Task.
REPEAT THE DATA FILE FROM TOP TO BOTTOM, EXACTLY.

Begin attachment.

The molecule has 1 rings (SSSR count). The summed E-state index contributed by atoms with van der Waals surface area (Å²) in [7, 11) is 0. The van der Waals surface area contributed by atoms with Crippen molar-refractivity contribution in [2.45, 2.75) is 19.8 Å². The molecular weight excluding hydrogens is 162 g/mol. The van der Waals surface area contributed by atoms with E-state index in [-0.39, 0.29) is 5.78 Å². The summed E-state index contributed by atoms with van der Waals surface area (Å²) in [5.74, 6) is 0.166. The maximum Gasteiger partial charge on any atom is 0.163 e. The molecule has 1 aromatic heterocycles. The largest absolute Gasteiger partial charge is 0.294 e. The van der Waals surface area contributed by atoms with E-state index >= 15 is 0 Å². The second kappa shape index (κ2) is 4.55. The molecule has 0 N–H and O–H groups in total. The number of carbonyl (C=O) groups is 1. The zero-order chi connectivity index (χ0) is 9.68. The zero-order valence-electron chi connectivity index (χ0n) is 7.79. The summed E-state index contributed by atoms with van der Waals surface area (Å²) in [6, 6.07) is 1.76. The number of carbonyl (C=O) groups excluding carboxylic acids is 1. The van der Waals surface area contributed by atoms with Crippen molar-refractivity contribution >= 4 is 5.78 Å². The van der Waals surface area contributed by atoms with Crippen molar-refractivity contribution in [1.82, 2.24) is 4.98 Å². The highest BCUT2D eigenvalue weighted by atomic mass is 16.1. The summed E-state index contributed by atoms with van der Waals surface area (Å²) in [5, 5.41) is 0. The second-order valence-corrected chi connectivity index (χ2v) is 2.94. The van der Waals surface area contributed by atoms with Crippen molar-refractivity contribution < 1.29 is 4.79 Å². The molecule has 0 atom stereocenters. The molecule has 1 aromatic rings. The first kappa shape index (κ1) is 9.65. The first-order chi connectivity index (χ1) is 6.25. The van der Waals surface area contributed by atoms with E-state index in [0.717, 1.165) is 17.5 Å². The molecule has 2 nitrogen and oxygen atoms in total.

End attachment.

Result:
The molecule has 1 rings (SSSR count). The summed E-state index contributed by atoms with van der Waals surface area (Å²) in [7, 11) is 0. The van der Waals surface area contributed by atoms with Crippen molar-refractivity contribution in [2.45, 2.75) is 19.8 Å². The molecular weight excluding hydrogens is 162 g/mol. The van der Waals surface area contributed by atoms with E-state index in [-0.39, 0.29) is 5.78 Å². The summed E-state index contributed by atoms with van der Waals surface area (Å²) in [5.74, 6) is 0.166. The maximum Gasteiger partial charge on any atom is 0.163 e. The molecule has 1 aromatic heterocycles. The largest absolute Gasteiger partial charge is 0.294 e. The van der Waals surface area contributed by atoms with E-state index >= 15 is 0 Å². The second kappa shape index (κ2) is 4.55. The molecule has 0 N–H and O–H groups in total. The number of carbonyl (C=O) groups is 1. The zero-order chi connectivity index (χ0) is 9.68. The zero-order valence-electron chi connectivity index (χ0n) is 7.79. The summed E-state index contributed by atoms with van der Waals surface area (Å²) in [6, 6.07) is 1.76. The number of carbonyl (C=O) groups excluding carboxylic acids is 1. The van der Waals surface area contributed by atoms with Crippen molar-refractivity contribution >= 4 is 5.78 Å². The van der Waals surface area contributed by atoms with Crippen molar-refractivity contribution in [1.82, 2.24) is 4.98 Å². The highest BCUT2D eigenvalue weighted by atomic mass is 16.1. The summed E-state index contributed by atoms with van der Waals surface area (Å²) in [5, 5.41) is 0. The second-order valence-corrected chi connectivity index (χ2v) is 2.94. The van der Waals surface area contributed by atoms with Crippen molar-refractivity contribution < 1.29 is 4.79 Å². The molecule has 0 atom stereocenters. The molecule has 1 aromatic rings. The first kappa shape index (κ1) is 9.65. The first-order chi connectivity index (χ1) is 6.25. The van der Waals surface area contributed by atoms with E-state index in [0.717, 1.165) is 17.5 Å². The molecule has 2 nitrogen and oxygen atoms in total.